On Sept. 23, UTSA — in partnership with Alamo Colleges, Texas A&M San Antonio and other local partners — announced the launch of a new foster care pilot project. The Texas Legislature gave the project $3.5 million to design an education pipeline for students who are currently in the foster care system, as well as former foster care students. The program will provide aid to foster care students who plan to seek higher education in seven key areas: life skills, cultural and personal identity, supportive relationships and community connections, education, physical and mental health, finances and employment and housing.

The announcement began with a testimonial by Krizia Franklin, a former foster care student and UTSA graduate. She explained how this pilot program will help not only foster care students who are already enrolled in college, but younger students who are planning to attend college.

“Before, when I was in foster care, there was little help,” Franklin said. “I am hoping this program is going to reach those kids at a younger age, prepare them for success and help them not only get into college but to stay in college and finish college.”

Franklin also spoke about working with Peggy Eighmy, UTSA’s first lady, and her role in the creation of this program.

“She actually came to me. My main role in this has been advocating and sharing my personal experiences to see how we can benefit other youth,” Franklin said.

Eighmy, has worked in the child welfare system in multiple states throughout her career. She was a primary advocate for the approval of the new program along with Franklin and social work professor Dr. Megan Piel. Eighmy’s past work encouraged her to search for a way to make an impact at UTSA, and that same impact has unfolded with this new initiative.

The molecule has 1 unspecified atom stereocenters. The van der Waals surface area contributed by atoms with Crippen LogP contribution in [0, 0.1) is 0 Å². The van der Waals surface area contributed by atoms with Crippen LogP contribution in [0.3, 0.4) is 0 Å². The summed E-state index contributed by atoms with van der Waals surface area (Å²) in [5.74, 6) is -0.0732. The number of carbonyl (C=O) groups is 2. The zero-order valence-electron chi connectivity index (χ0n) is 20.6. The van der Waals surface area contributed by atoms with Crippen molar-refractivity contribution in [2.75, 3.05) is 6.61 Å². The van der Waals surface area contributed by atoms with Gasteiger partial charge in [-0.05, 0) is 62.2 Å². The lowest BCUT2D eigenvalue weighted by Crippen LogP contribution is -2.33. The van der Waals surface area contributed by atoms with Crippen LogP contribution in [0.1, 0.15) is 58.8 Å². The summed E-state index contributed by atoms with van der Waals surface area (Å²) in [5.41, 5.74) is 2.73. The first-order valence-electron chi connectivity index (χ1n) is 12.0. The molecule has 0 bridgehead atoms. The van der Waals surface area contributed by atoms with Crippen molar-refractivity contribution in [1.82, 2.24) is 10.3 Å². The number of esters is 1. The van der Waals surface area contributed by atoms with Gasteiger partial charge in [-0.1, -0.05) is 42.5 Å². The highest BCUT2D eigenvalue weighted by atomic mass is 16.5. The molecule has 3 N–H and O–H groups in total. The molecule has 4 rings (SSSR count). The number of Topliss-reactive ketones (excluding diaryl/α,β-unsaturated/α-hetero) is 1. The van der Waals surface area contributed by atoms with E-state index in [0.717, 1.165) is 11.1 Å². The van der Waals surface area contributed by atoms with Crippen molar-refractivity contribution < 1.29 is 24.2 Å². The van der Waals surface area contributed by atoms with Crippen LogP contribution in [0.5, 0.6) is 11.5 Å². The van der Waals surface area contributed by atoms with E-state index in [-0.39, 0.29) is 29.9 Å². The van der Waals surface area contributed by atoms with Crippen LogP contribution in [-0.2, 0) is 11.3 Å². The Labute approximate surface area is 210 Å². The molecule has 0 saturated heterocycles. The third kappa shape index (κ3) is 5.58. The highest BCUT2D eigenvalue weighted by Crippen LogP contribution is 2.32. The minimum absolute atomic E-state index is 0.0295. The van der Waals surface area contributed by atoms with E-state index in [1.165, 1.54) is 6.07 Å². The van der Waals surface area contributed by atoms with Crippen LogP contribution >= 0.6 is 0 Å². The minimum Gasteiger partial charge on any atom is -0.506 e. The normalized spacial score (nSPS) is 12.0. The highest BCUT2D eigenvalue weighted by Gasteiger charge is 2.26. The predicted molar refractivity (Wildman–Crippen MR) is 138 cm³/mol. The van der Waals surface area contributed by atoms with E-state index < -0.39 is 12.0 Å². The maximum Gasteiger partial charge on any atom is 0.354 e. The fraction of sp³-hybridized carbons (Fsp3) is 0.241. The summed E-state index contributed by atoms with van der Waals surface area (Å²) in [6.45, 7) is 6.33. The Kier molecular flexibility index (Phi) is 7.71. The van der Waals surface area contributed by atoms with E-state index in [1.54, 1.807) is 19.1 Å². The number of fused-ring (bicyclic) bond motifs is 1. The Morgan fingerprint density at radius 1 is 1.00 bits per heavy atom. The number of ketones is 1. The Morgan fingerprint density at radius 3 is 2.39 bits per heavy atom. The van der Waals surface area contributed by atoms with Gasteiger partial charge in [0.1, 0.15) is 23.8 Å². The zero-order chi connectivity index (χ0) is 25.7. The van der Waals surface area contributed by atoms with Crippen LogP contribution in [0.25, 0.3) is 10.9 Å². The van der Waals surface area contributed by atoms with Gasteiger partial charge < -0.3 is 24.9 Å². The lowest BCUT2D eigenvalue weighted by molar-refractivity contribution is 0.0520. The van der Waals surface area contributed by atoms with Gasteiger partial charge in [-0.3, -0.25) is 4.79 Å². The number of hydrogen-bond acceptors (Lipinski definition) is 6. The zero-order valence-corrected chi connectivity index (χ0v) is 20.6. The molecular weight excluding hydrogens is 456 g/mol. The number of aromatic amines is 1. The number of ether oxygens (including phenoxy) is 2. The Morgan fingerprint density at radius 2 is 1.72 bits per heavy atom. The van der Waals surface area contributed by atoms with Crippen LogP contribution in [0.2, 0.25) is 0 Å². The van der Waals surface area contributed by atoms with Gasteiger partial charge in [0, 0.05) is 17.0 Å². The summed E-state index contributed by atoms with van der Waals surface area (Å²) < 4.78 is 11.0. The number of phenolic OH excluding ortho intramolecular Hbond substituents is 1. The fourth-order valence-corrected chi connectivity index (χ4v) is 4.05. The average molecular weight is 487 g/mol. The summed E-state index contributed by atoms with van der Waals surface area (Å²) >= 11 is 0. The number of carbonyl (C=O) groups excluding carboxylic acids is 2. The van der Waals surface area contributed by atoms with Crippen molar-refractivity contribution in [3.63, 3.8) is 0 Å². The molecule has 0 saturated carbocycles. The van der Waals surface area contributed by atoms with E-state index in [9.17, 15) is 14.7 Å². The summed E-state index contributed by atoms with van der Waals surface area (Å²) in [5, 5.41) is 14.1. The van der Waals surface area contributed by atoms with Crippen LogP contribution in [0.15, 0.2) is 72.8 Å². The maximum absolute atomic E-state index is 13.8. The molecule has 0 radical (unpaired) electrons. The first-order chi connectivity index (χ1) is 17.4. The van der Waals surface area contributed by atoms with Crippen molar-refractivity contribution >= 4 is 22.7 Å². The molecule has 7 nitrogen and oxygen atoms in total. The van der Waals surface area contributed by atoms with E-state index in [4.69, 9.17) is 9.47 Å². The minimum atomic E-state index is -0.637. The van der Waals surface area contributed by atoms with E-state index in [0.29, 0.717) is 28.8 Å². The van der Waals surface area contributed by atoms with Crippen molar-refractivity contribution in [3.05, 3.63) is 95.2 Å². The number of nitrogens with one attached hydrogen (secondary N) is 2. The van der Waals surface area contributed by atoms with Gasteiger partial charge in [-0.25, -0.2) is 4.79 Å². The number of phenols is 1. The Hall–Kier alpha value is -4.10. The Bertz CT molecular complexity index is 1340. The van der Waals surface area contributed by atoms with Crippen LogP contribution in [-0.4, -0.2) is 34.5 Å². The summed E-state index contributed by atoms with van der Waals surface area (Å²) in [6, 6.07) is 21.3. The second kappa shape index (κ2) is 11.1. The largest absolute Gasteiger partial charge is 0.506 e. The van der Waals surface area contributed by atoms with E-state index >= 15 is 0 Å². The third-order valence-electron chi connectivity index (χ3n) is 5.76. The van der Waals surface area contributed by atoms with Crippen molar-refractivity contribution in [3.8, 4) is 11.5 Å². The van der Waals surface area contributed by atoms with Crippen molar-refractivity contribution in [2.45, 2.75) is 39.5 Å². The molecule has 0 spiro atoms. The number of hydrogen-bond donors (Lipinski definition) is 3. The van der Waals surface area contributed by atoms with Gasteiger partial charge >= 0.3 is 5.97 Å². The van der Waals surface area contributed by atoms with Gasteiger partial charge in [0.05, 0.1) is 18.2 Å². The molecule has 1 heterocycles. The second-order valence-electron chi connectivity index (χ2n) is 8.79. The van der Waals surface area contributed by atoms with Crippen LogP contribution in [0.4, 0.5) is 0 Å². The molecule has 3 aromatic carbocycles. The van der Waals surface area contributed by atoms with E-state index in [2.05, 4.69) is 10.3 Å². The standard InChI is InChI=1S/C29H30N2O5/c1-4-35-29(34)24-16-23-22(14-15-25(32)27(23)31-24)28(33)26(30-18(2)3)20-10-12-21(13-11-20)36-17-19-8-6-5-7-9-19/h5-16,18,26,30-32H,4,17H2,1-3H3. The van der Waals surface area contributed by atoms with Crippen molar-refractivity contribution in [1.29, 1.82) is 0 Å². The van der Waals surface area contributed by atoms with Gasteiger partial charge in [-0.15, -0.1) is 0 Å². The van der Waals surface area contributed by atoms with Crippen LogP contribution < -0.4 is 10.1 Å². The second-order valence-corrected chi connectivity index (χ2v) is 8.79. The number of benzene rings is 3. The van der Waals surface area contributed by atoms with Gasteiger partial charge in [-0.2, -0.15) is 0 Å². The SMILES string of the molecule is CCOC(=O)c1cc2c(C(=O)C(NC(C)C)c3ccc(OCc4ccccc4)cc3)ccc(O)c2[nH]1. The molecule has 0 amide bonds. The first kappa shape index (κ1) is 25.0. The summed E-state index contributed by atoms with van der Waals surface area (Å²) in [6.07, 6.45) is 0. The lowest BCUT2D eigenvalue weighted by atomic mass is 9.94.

“I wanted to work with folks on campus to really build a program to provide our students with a history of foster care really all the support that they can use and leveraging the strengths that they have,” Eighmy said.

State Senators, Jose Menendez and Peter Flores, along with State Representatives, Ina Minjarez and Trey Martinez Fisher, were the key legislators assisting UTSA and Eighmy in getting this bill through the legislature.

To date, the colleges involved with this project have enrolled over 600 current and former students from the foster care system. This actualizes Eighmy’s goal of encouraging students to feel welcome on campus and empowered to succeed. The project plans to address more than the foster care participants already in college; partnerships with San Antonio Independent School District (SAISD) and Child Advocates San Antonio (CASA) demonstrate UTSA’s commitment to making an impact throughout San Antonio.

Although students enrolled in foster care are eligible to receive free tuition and fee waivers, they are also likely to lack the support structures that assist other students through college, such as: knowing how to file for FAFSA, how to budget effectively, finding a place to live during the semester and breaks, a network of emotional support and financial means to buy books and necessary supplies.

One way UTSA provides support to foster care youth through the creation of “College-Bound” docket in San Antonio’s Children’s Court. The docket would focus on targeted mentoring, academic support and advocacy for young students preparing them for success in college. This will make education one of the key components that Children’s Court will focus on when assessing the health of children in foster care.

Another way UTSA wants to provide support to foster care students is in becoming a designated Supervised Independent Living program. This will allow youth to extend their enrollment in foster care until they are 21, and receive free housing in a dorm on campus. The designation is important to the overall vision of supporting foster care students in San Antonio, according to Eighmy.

“This campus-based support program… will provide much of the functions that kids need in a Supervised Independent Living program, but then they’ll first and foremost be Roadrunners… and the state will provide financial support that will cover room and board for those students,” Eighmy said.

Eighmy emphasizes the importance of finding a community for foster care youth at campuses like UTSA and this pilot program is the beginning of an even broader change across the state.

“If we are successful in increasing enrollment, graduation, retention rates, it can be replicated elsewhere,” Eighmy said. “You won’t be alone when you graduate… you’ll have your next place and your future will be so much brighter for it.”

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